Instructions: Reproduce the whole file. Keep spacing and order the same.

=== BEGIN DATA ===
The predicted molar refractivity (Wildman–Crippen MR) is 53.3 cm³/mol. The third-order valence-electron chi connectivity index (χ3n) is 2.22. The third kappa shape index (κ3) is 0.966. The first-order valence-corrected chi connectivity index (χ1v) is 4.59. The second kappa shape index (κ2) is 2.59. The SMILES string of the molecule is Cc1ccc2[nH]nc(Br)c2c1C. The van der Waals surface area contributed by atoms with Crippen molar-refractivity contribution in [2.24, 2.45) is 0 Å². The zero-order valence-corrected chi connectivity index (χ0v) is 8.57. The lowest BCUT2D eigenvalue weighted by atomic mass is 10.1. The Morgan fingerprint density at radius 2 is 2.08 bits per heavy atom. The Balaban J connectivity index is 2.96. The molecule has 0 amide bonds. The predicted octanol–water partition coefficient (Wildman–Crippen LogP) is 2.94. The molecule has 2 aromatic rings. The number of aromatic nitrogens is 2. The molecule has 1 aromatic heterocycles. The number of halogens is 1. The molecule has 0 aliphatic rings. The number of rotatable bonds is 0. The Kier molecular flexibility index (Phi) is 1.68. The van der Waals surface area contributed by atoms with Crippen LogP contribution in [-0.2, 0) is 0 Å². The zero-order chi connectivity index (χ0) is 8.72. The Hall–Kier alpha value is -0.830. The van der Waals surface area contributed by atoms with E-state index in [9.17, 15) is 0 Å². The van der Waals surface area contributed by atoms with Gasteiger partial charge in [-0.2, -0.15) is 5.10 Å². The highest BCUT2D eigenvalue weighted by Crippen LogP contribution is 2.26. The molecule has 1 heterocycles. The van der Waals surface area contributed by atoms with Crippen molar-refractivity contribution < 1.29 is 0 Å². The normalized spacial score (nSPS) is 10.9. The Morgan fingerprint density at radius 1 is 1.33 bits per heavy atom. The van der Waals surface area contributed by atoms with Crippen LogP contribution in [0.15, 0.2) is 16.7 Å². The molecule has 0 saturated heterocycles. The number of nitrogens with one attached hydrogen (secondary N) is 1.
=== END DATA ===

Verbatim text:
The predicted molar refractivity (Wildman–Crippen MR) is 53.3 cm³/mol. The third-order valence-electron chi connectivity index (χ3n) is 2.22. The third kappa shape index (κ3) is 0.966. The first-order valence-corrected chi connectivity index (χ1v) is 4.59. The second kappa shape index (κ2) is 2.59. The SMILES string of the molecule is Cc1ccc2[nH]nc(Br)c2c1C. The van der Waals surface area contributed by atoms with Crippen molar-refractivity contribution in [2.24, 2.45) is 0 Å². The zero-order valence-corrected chi connectivity index (χ0v) is 8.57. The lowest BCUT2D eigenvalue weighted by atomic mass is 10.1. The Morgan fingerprint density at radius 2 is 2.08 bits per heavy atom. The Balaban J connectivity index is 2.96. The molecule has 0 amide bonds. The predicted octanol–water partition coefficient (Wildman–Crippen LogP) is 2.94. The molecule has 2 aromatic rings. The number of aromatic nitrogens is 2. The molecule has 1 aromatic heterocycles. The number of halogens is 1. The molecule has 0 aliphatic rings. The number of rotatable bonds is 0. The Kier molecular flexibility index (Phi) is 1.68. The van der Waals surface area contributed by atoms with Crippen LogP contribution in [-0.2, 0) is 0 Å². The zero-order chi connectivity index (χ0) is 8.72. The Hall–Kier alpha value is -0.830. The van der Waals surface area contributed by atoms with E-state index in [9.17, 15) is 0 Å². The van der Waals surface area contributed by atoms with Gasteiger partial charge in [-0.2, -0.15) is 5.10 Å². The highest BCUT2D eigenvalue weighted by Crippen LogP contribution is 2.26. The molecule has 1 heterocycles. The van der Waals surface area contributed by atoms with Crippen molar-refractivity contribution < 1.29 is 0 Å². The normalized spacial score (nSPS) is 10.9. The Morgan fingerprint density at radius 1 is 1.33 bits per heavy atom. The van der Waals surface area contributed by atoms with Crippen LogP contribution in [0.15, 0.2) is 16.7 Å². The molecule has 0 saturated heterocycles. The number of nitrogens with one attached hydrogen (secondary N) is 1.